We note secondly this was also a day of spiritual promise. The Governor was given a word of personal encouragement, ‘Not by might nor by power but by my Spirit,’ says the Lord Almighty. They had little might or power of their own. They weren’t allowed a king or an army. They were surrounded by hostiles. The odds were stacked against them humanly speaking but what human beings do is only part of the picture. It’s what the Holy Spirit can do in human hearts that brings about the greatest change.
Obstacles that seem like mountains are removed as the Lord builds His Church. People are liberated from cruel bondages, hearts and attitudes are changed by redeeming love, persecutors become apostles and enemies become friends as the Spirit works grace inside of us. Inspired by the example of Christ, guided, taught, empowered and equipped by the Spirit, God’s people discover courage to serve in all kinds of challenging circumstances.
Rebuilding this temple took Zerubbabel and his companions twenty years. It required patience and perseverance. They had to keep going even when they felt like giving up. Christians today need to keep practising our faith that Jesus will keep His promise and build His death-defeating Church using very ordinary people like us who seek to honour and obey Him.
A third thing we have here in Zechariah 4 is a vision of global witness. The prophets were often inspired to speak in picture language and many of these pictures are used again in the New Testament and applied to Jesus and the Church.
The prophet sees a menorah, a seven branched Jewish lamp stand fed by precious golden oil. Either side are olive trees. 530 years BC this was a picture to encourage those working on the rebuilding project. The new Temple would soon shine God’s light and truth again for all the world to see. The leaders of this small band of workers, Zerubbabel the Governor and Joshua the High Priest would be given a special anointing from God to serve in the propagation of this light. They would be witnesses, serving ‘the Lord of all the earth.’ This picture is used again in Revelation 11. It’s also echoed in our more familiar second reading today in Acts 1 and now we’re back with Jesus’ patriotic disciples and their concern for their homeland and people.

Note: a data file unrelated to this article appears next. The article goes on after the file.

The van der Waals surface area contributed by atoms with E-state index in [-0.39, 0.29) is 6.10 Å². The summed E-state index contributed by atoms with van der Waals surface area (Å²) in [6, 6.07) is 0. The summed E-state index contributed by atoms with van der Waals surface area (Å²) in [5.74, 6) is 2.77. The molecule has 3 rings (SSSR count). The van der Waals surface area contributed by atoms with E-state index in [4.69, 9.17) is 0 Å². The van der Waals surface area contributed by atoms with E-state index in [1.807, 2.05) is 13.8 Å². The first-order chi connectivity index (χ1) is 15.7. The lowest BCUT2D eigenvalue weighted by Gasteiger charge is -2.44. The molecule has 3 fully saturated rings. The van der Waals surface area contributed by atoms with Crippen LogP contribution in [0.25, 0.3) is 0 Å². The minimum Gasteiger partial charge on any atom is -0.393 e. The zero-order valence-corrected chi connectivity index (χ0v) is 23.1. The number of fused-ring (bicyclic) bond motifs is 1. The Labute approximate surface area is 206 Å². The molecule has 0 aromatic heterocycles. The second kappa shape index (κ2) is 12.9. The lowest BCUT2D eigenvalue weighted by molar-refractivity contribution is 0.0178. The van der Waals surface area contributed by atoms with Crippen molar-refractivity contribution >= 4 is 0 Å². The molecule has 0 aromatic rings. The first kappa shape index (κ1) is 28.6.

‘Lord are you at this time going to restore the kingdom to Israel?’
In reply Jesus instructs them to leave the future of their nation in God’s safe hands. He has a bigger plan for them and for us!
Just as God’s Spirit helped Zerubbabel and Joshua overcome the challenges of their ‘day of small things’ He would now fill and empower the Apostles and all Jesus’ followers to be His witnesses at home, among our neighbours ‘and to the ends of the earth.’ We are to witness to Jesus, the Light of the world, throughout the world. In so doing we are building a spiritual ‘house’ of worship and obedience and preparing for His return in glory to the world!
‘You will receive power when the Holy Spirit comes on you and you will be my witnesses,’ says Jesus the Saviour, the Son of God.
This is how His Church is built. This is how God’s Kingdom comes.
Praise and honour to His name.